FBI details top internet scams

The FBI released a report this week citing Internet crime complaints with losses exceeding $1.4 billion.

Of the more than 300,000 complaints received by the FBI’s Internet Crime Complaint Center, the top three crime types reported by victims in 2017 were non-payment/non-delivery, personal data breach and phishing.

The entire 2017 Internet Crime Report.can be found here.


Top scams 

There are several scams listed by the FBI, but here are some of the more egregious ones.

Email compromise

This scam targets businesses that regularly do wire transfer payments.

The scammers target legitimate business email accounts “through social engineering or computer intrusion techniques to conduct unauthorized transfers of funds,” the FBI said in the report.

One type of high-profile scam involves successfully hacking or spoofing – i.e., assuming the identity of another person – the email account of a company executive. Then fraudulent emails are sent requesting wire payments to fake locations.

In 2017, the FBI received 15,690 email compromise complaints with adjusted losses of over $675 million.


Ransomware is particularly insidious because it targets both “human and technical weaknesses,” the report said.

In one scenario highlighted, spear phishing emails – which pretend to be from a known or trusted sender – trick organizations into clicking on malicious links, ultimately leading to the encryption or lock down of sensitive files. When the victims discover they can’t access their data, the cybercriminal demands a ransom payment.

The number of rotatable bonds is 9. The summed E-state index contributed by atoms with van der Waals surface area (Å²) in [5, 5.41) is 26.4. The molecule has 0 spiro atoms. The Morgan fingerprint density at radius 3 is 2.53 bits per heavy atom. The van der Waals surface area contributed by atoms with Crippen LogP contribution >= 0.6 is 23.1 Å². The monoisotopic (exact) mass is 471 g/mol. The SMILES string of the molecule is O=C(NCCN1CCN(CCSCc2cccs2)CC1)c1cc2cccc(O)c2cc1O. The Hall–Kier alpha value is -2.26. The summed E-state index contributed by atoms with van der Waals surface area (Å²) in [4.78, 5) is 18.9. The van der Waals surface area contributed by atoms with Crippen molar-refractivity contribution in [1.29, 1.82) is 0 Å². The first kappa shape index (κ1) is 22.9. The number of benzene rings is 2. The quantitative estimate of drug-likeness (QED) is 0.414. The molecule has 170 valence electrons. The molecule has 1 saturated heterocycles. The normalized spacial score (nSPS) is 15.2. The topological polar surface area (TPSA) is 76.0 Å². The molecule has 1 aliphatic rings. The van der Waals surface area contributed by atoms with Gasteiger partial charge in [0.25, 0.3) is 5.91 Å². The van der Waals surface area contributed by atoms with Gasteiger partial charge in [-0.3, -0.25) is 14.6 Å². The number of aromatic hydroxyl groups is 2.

“The FBI does not support paying a ransom…Paying a ransom does not guarantee an organization will regain access to their data; in fact, some individuals or organizations were never provided with decryption keys after having paid a ransom,” the governemnt agency said in the report.

In 2017, the FBI received 1,783 complaints identified as ransomware with adjusted losses of over $2.3 million.


Tech support fraud

In this largely familiar scam, criminals claim to provide technical support in order to gain access to a victim’s computer.

“There are many variations of this scam, and criminals are constantly changing their tactics to continue the fraud,” the FBI said in the report. Criminals now use phishing emails or fraudulent account charges to lure their victims, the FBI added.

Some of the more recent complaints are about criminals posing as technical support representatives for income tax assistance, GPS, printer, cable companies, and support for virtual currency exchanges. The “fake refund” variation of tech support fraud is also increasing in reports and losses, the FBI said. The upshot is victims end up with compromised bank accounts or credit cards and often lose large sums of money.

In 2017, the FBI received 10,949 complaints related to tech support fraud. The claimed losses amounted to nearly $15 million.

The states with the largest tallies of victims are California with 41,974, Florida with 21,887, and Texas with 21,852 victims.

Complaints can be filed here with the FBI.